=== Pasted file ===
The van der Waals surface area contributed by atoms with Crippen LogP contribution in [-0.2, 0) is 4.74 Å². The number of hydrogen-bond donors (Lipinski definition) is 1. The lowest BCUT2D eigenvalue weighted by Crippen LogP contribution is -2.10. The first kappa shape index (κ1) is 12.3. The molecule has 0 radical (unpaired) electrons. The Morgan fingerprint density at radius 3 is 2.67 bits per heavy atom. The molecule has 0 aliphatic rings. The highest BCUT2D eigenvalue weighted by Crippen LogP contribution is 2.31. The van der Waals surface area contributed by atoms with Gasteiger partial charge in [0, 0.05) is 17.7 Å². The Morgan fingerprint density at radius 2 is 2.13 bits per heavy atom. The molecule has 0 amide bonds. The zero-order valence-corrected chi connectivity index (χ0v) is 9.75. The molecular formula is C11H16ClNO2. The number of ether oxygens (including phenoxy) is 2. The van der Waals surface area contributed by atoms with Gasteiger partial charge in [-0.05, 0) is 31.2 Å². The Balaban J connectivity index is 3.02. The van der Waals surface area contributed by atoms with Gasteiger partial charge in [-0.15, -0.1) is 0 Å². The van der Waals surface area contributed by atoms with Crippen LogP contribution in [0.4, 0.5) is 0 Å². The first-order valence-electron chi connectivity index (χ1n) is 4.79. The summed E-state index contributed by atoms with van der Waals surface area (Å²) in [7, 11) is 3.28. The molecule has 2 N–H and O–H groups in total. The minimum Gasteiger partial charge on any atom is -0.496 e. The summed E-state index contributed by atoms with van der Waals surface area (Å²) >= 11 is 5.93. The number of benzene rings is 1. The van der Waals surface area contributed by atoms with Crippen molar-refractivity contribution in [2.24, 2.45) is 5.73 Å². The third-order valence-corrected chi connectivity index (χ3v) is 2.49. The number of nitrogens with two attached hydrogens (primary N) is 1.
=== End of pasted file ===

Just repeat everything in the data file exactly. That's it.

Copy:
The van der Waals surface area contributed by atoms with Crippen LogP contribution in [-0.2, 0) is 4.74 Å². The number of hydrogen-bond donors (Lipinski definition) is 1. The lowest BCUT2D eigenvalue weighted by Crippen LogP contribution is -2.10. The first kappa shape index (κ1) is 12.3. The molecule has 0 radical (unpaired) electrons. The Morgan fingerprint density at radius 3 is 2.67 bits per heavy atom. The molecule has 0 aliphatic rings. The highest BCUT2D eigenvalue weighted by Crippen LogP contribution is 2.31. The van der Waals surface area contributed by atoms with Gasteiger partial charge in [0, 0.05) is 17.7 Å². The Morgan fingerprint density at radius 2 is 2.13 bits per heavy atom. The molecule has 0 amide bonds. The zero-order valence-corrected chi connectivity index (χ0v) is 9.75. The molecular formula is C11H16ClNO2. The number of ether oxygens (including phenoxy) is 2. The van der Waals surface area contributed by atoms with Gasteiger partial charge in [-0.05, 0) is 31.2 Å². The Balaban J connectivity index is 3.02. The van der Waals surface area contributed by atoms with Gasteiger partial charge in [-0.15, -0.1) is 0 Å². The van der Waals surface area contributed by atoms with Crippen LogP contribution in [0.4, 0.5) is 0 Å². The first-order valence-electron chi connectivity index (χ1n) is 4.79. The summed E-state index contributed by atoms with van der Waals surface area (Å²) in [7, 11) is 3.28. The molecule has 2 N–H and O–H groups in total. The minimum Gasteiger partial charge on any atom is -0.496 e. The summed E-state index contributed by atoms with van der Waals surface area (Å²) >= 11 is 5.93. The number of benzene rings is 1. The van der Waals surface area contributed by atoms with Crippen molar-refractivity contribution in [2.24, 2.45) is 5.73 Å². The third-order valence-corrected chi connectivity index (χ3v) is 2.49. The number of nitrogens with two attached hydrogens (primary N) is 1.